I fell into Tik Tok at the beginning of quarantine as a way to find quick laughs that didn’t tax my rapidly deteriorating attention span. Around the second week, I started seeing posts with the caption “So I heard we were sharing our cultures” accompanied by the song “Laxed (Siren Beat)” by @Jawsh 685. The videos start with people dancing in casual Western/American attire and then switch to traditional dress of their country or culture.
There’s so much joy in the variations. Some of my favorites are from @monicajoelleo, @notoriouscree, @ abenaakuaba, and @that_brown_couple. Like many other Tik Toks since COVID-19, the videos are increasingly intergenerational. I am so here for this. Celebration, instead of shame. The format allows for a user to showcase more than one heritage or outfit without making it disruptive. There are additional variations, like @asaptuppy offering a Māori interpretation and inviting others to duet with their own traditional dance. I especially appreciate how the posts don’t center Whiteness; while comments make clear that learning is happening, education and explanation aren’t the point.
Contrast this normalization to Asian Pacific Heritage Month, or Native American Heritage Month, or Black History Month, or whatever other limited time period you want to grant BIPOC and compare it to the rest of the school year.
When it’s not International-Ethnic-World-We’re-Not-Racist-Colonizers Party Day, how welcome are our traditional stories, food, dance, language, and dress in the classroom? How supportive are you of staff and students who suppress themselves so they don’t get mocked for being weird or harassed for not being American enough? Do you teach all staff and students the difference between appropriation and appreciation? Do you shut down the sexualization of the “exotic”? Are you only an ally in the comfort of your classroom or have you moved for changes in official school policy to support us if it doesn’t already? Do you protect us or pressure us to assimilate?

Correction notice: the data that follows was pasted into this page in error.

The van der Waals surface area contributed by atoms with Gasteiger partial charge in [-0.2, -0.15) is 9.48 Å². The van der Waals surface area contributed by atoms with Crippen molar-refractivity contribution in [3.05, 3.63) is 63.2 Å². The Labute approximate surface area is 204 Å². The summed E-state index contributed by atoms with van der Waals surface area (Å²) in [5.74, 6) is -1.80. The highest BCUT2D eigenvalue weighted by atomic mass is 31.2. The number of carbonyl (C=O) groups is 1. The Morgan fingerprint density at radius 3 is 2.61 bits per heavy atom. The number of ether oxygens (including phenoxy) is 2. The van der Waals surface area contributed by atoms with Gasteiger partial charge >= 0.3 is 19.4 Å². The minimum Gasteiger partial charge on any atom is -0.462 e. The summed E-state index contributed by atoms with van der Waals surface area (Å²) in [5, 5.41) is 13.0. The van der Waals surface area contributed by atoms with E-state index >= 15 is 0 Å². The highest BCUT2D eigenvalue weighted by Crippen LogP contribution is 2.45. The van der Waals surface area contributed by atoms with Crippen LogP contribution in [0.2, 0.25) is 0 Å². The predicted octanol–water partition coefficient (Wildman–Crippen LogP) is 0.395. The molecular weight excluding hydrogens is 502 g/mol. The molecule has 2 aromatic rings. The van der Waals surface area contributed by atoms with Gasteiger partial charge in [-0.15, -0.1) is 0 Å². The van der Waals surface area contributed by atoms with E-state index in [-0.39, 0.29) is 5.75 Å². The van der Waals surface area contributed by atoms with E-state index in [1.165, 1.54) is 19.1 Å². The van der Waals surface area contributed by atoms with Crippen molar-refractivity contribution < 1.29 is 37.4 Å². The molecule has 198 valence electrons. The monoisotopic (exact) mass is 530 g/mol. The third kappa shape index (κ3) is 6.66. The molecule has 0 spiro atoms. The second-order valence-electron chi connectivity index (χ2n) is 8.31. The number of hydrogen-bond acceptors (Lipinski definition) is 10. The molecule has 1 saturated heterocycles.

If a student wears a barong tagalog to your class’s formal meal and another student asks why they are wearing a trash bag, what do you do?
Of course, I have to turn the lens on myself as well. I couldn’t do a Tik Tok culture challenge if I wanted to. I don’t own a Maria Clara or pañuelo. I haven’t worn anything like that in fifteen years. And why not? That stuff is cute! I have always loved how light plays on piña, but I remember how I felt as hearing comments made when I wore Filipino clothing casually out in public.
I don’t need your permission to celebrate my culture, but I don’t need your mess either. Our students definitely don’t need it, what they need is the safety to be themselves. Social media allows people to understand that even if isolated, they are not alone. Would I have those items in my closet already if I’d had Tik Tok as a teenager? I can’t say, but what I can do now is help create a world where we can all be ourselves, authentically and completely.
This blog post is part of the #31DaysIBPOC Blog Challenge, a month-long movement to feature the voices of indigenous and teachers of color as writers and scholars. Please CLICK HERE to read yesterday’s blog post by Min Pai (and be sure to check out the link at the end of each post to catch up on the rest of the blog circle).